i recently got subscribed to a magazine that keeps records of foreclosures. i have 500k that i want to put into a project so ive been marketing big time. one of the things i want to start getting into is foreclosures.
what are the things i need to know and how do i become the winner? when i talked to a few of my realtors, they sent me a humungo jumbo list of foreclosures. how do i know which one i want? am i really supposed to run comps on each and every one of them and see which one is good for me?
any tips and tricks?
completely new to foreclosures so anything helps
hook up with someone who is already doing it be a capital partner and have them train you along the way.
Jay Hinrichs, TurnKey-Reviews.com | Podcast Guest on Show #222
Your agent should do a lot more than give you a long list. You should decide on what you are looking for first then your agent will be able to build a specific list based on any parameters that you want. My budget is about 10% of what your is but in my case I am looking for foreclosures and bank owned properties that are under 50K and have 3 bed 2 baths and are in the good school district. This brings the list down to a very manageable size. In the one area I'm looking for there are less than 10. From there I look at actual location I am very familiar with the area that I am investing in so I know what streets are good and what ones have drug issues. By the time I've done this I'm down to 5 or six houses. I then start to look at the numbers. For me price per sq. foot is a quick way to get down to 2 or three houses which you can easily run the numbers on. My agent has search saved on the MLS that will send me an email when a house has a price change or a new house is added. With the very specific parameters this means I get an email or two a week I can evaluate a few properties a week rather quickly and it is good practice and helps me keep a pules on the market. The big takeaway for you here is to decide on what you want to focus on within the foreclosure market. Do you want to invest the whole 500k in one house or do you want 4 $125k houses? Where do you want them? Near elementary schools or a college or downtown? Becoming specific will help you weed though the massive amount of foreclosures.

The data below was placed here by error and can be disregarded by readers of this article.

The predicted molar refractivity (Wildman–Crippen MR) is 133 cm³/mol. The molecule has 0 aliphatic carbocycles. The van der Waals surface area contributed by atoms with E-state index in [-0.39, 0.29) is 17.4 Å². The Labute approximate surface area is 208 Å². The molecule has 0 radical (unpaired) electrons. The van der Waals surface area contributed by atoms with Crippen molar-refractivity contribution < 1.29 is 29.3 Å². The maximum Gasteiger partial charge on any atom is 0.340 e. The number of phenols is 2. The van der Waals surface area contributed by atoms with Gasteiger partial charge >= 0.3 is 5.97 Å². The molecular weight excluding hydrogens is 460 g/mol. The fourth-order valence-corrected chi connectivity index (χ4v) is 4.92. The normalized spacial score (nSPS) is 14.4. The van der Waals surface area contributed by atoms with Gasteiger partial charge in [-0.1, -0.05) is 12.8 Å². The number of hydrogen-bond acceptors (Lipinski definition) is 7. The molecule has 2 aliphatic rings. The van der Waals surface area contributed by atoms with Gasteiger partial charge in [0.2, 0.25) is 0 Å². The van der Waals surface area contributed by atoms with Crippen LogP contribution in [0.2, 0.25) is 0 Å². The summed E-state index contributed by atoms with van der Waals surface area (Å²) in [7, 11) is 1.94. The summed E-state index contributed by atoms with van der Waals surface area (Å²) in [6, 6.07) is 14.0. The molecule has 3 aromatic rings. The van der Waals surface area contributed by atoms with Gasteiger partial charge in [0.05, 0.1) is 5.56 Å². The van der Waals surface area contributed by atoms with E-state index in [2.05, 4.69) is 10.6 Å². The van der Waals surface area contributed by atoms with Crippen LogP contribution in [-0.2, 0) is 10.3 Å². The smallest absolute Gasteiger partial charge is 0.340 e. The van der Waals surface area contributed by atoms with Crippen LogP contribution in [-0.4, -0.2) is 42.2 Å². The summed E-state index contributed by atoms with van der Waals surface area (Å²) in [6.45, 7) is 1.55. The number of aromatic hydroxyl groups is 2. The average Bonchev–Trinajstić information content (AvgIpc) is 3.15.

John Powell, Herk Home Services LLC | [email protected] | (850) 684‑2188
@John Powell so how do i make sure i win the bid? obvisouly it means bidding higher then someone but am i supposed to have any clue at what they are bidding at?
example : last week an agent brought me to a house that was in foreclosure. i was ready to write up the offer, and then the agent said that someone is buying the house to live in and was paying close to retail. is that a mistake on his part? is that something i can change?
i mainly want to target houses that need a lot of work. is that easy criteria i can set? or am i still going to get 100 houses that i need to look at
LOL, yes, getting an education in RE will only make your life more complicated running all those comps. Just get a good agent, attorney, appraiser, title shop and Realtor, pay them to do the grunt work and just buy some properties. Might get a good rehab guy on board, contractors to fix and flip, get a property manager to lease the places out. If you need to start buying now, just hire experts and don't worry about it.
But, your deals won't be as profitable as if you were to actually do the work yourself, what's your best use of your time? It's usually better to know the industry you invest in, being able to value what you might buy, that generally keeps investors from losing money, but you might rely on others and the law of large numbers. :)
Bill Gulley, General Real Estate Academy | https://generalrealestateacademy.com
I like @Jay Hinrichs advise. As I'm looking for something like it in Florida.
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